Fighting for our farmers' future

Friday, 15 August 2014

NFF CONGRESS 2014: PRODUCING OUR FUTURE

Early Bird registrations are now open for the NFF Congress 2014, being held in Canberra on Monday 20 and Tuesday 21 October, bringing together Australian agriculture: farmers, industry and government from grassroots to global.

The NFF Congress will look at the major issues affecting the Australian agricultural sector, on both a policy-development level and a practical on-farm level.

This year's Congress will focus on core business, left-field ideas and blue-sky opportunities for agriculture at the grassroots, Australian and global level. Attendees will hear from an exciting range of domestic and international speakers, including key parliamentarians, thought leaders and commercial decision-makers. Speakers will cover a range of high-profile issues, including agriculture's role within society, competition for natural resources, global trends impacting on farm businesses, practical strategies to drive profitability and much more!

The Congress is open to all within agriculture, and farmers are strongly encouraged to attend. Early bird registrations have now opened: to register, or for further information, visit the Congress website today.

RUSSIA BAN PUTS SPOTLIGHT ON OUR EXPORTS FUTURE

The NFF is disappointed by Russia's decision to impose a ban on food imports from Australia, a market that contributes roughly $400 million to Australia's economy each year.

Russian PM Dmitry Medvedev said the year-long ban, introduced last week, would affect imports on beef, pork, fruit, vegetables, poultry, fish and dairy products from the EU, US, Australia, Canada and Norway.

While Russia is a developing market for Australia, the NFF has some initial concerns about disruptions to Australia's export market, due to the fact Australia exports over 60 percent of its produce, and is prominently export-orientated.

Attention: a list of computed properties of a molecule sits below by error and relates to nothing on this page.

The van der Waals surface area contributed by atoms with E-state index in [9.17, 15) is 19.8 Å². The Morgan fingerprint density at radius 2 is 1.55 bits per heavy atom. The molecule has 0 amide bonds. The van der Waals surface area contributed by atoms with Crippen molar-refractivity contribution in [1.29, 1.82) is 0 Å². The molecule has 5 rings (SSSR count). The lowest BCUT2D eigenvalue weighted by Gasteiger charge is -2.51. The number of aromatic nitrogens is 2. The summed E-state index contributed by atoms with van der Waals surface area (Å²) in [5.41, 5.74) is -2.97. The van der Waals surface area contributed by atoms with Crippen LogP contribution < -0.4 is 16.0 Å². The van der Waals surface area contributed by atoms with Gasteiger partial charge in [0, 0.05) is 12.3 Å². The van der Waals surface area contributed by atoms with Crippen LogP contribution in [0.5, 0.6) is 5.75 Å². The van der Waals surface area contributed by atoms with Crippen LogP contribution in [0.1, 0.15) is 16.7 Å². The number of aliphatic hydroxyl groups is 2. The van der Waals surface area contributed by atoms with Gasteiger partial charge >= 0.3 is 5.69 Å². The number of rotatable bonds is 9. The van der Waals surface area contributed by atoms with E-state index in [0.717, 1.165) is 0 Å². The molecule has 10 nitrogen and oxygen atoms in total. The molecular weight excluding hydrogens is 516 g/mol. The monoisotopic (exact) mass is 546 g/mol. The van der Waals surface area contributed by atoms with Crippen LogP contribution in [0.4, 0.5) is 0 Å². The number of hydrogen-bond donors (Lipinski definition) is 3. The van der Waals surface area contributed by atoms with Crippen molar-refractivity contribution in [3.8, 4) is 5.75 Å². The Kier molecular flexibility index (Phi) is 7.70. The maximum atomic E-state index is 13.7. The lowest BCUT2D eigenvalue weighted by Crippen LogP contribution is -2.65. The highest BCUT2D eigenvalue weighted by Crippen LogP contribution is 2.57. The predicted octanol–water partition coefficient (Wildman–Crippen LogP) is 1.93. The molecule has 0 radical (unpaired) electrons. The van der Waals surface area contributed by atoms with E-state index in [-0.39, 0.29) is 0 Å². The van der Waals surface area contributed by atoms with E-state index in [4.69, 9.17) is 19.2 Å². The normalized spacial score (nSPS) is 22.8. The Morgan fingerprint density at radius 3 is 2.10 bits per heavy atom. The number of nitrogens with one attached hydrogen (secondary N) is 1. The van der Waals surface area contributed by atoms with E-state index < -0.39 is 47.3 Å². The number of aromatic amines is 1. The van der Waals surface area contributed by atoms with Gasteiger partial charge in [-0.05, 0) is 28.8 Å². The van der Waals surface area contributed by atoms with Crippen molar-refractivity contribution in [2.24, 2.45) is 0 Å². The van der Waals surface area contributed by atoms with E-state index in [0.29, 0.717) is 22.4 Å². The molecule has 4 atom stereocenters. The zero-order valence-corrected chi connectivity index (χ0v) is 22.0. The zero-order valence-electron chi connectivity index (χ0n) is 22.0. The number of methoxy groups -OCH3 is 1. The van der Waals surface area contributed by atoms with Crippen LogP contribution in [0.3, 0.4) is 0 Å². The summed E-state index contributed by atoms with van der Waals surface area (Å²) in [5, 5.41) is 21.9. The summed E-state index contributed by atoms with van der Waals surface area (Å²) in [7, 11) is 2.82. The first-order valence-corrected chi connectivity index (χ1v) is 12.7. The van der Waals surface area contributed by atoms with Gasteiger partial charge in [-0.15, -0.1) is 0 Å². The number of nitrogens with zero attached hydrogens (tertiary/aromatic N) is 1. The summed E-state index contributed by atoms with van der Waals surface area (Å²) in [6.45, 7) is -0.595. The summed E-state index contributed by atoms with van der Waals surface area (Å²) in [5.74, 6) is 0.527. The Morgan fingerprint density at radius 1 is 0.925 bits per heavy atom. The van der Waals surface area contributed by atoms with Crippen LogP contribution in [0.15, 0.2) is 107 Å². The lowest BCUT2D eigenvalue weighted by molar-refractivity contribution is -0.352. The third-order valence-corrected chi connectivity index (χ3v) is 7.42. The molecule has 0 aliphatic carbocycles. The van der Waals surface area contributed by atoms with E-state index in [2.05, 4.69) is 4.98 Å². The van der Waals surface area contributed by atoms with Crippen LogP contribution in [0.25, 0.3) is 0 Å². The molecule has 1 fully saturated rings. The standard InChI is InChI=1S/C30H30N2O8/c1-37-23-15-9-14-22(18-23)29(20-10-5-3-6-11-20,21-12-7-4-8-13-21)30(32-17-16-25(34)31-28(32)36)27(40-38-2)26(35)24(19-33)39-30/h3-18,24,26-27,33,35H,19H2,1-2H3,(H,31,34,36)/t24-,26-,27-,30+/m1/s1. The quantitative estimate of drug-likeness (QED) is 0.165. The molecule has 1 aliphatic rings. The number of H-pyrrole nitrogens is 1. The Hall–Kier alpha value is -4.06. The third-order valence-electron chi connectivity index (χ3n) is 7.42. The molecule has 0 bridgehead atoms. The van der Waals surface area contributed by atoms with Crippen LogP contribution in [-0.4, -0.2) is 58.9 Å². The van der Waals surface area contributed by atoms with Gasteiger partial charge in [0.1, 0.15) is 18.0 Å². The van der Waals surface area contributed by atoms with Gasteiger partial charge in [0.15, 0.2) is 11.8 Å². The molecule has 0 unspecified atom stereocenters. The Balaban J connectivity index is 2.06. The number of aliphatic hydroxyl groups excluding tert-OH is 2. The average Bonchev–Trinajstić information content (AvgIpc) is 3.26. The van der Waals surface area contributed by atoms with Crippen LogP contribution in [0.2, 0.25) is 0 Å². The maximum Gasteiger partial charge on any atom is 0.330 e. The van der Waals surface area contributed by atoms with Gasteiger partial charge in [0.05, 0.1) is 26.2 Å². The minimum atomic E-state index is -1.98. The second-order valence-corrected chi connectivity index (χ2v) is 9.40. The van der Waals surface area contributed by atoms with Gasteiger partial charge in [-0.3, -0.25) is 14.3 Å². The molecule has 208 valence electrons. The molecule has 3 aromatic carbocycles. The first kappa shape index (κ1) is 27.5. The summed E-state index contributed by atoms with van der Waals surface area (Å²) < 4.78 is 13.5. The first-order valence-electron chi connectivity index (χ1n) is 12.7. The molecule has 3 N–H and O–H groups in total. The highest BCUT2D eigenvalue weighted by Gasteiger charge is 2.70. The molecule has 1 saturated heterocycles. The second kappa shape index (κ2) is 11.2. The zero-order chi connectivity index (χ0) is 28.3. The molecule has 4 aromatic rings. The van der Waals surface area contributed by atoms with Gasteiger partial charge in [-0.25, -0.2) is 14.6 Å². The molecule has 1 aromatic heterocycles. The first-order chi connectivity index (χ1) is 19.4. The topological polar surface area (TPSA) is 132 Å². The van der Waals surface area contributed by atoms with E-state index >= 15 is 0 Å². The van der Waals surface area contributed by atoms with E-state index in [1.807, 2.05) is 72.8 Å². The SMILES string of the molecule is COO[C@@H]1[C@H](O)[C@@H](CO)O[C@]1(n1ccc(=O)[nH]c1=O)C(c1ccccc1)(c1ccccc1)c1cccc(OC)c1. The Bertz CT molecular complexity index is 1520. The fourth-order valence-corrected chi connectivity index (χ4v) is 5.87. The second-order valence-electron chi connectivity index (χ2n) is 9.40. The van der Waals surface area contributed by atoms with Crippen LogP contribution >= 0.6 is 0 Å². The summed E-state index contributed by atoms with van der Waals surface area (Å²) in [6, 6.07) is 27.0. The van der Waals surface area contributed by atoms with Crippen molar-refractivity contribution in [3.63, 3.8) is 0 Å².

Going forward, we will seek greater clarity around what this ban means for Australian farmers. Secondly, we will seek a strong commitment from the Australian Government to work closely with the farm sector to ensure produce that would otherwise have been sent to Russia, be exported to alternative markets.

The news comes as another reminder for the Federal Government to deliver strong trade agreements with overseas markets, most notably, with China and other regional markets. The NFF and its members will continue to call for a first-class agreement with China, explaining China's continued growth offers Australia great opportunities to remain competitive on an international stage. For more, read our release here.

FOOD AND FIBRE TAKES CENTRE STAGE AT ASA 100 MEETING

Spearheaded by Andrew 'Twiggy' Forrest, the inaugural ASA 100 meeting was held in Sydney late July, bringing together key leaders across the frontier of the agricultural, food processing and distribution sectors. NFF President Brent Finlay attended the meeting, joining in to discuss the two nations' future together as partners in growth and prosperity.

China's increasing demand of high-end products provides Australia with a real opportunity to form a long-lasting relationship with China, built on the foundation of the safe, high-quality food and fibre produced by Australian farmers.

With a strong focus on how Australian agriculture can unite and step up to the challenge of becoming one of China's closest and most proficient food and fibre partners, the ASA 100 marked an important step going forward, solidifying the two nations' agricultural relationships for the generations to come. For more, read our release here.

NEW REPORT CONFIRMS AG'S POTENTIAL

A recent report by McKinsey & Co, titled Compete to Prosper: Improving Australia's Global Competitiveness has named Australia's agricultural sector as the most competitive of all industry sectors across the country. The report reveals that at a time when most other sectors are struggling to compete with innovative frontrunners like the United States, Australian agriculture has maintained its tight grip as a strong international competitor.

The report outlines that while Australian agriculture has plenty of untapped potential, there is the need for constant improvement, so as not to become complacent and ease its pressure on the competition by stagnating productivity and innovation.

Innovation and RD&E continue to be a key focus of NFF's policy-development and advocacy efforts. The NFF has been working with the Federal Government to ensure the recently announced $100 million for agricultural R&D is focused on improving the competitiveness of Australian farmers.

For more information, see the full report here.

The NFF AGvocate
Issue 55

In this issue

NFF CONGRESS 2014: PRODUCING OUR FUTURE

RUSSIA BAN PUTS SPOTLIGHT ON OUR EXPORTS FUTURE

FOOD AND FIBRE TAKES CENTRE STAGE AT ASA 100 MEETING

NEW REPORT CONFIRMS AG'S POTENTIAL

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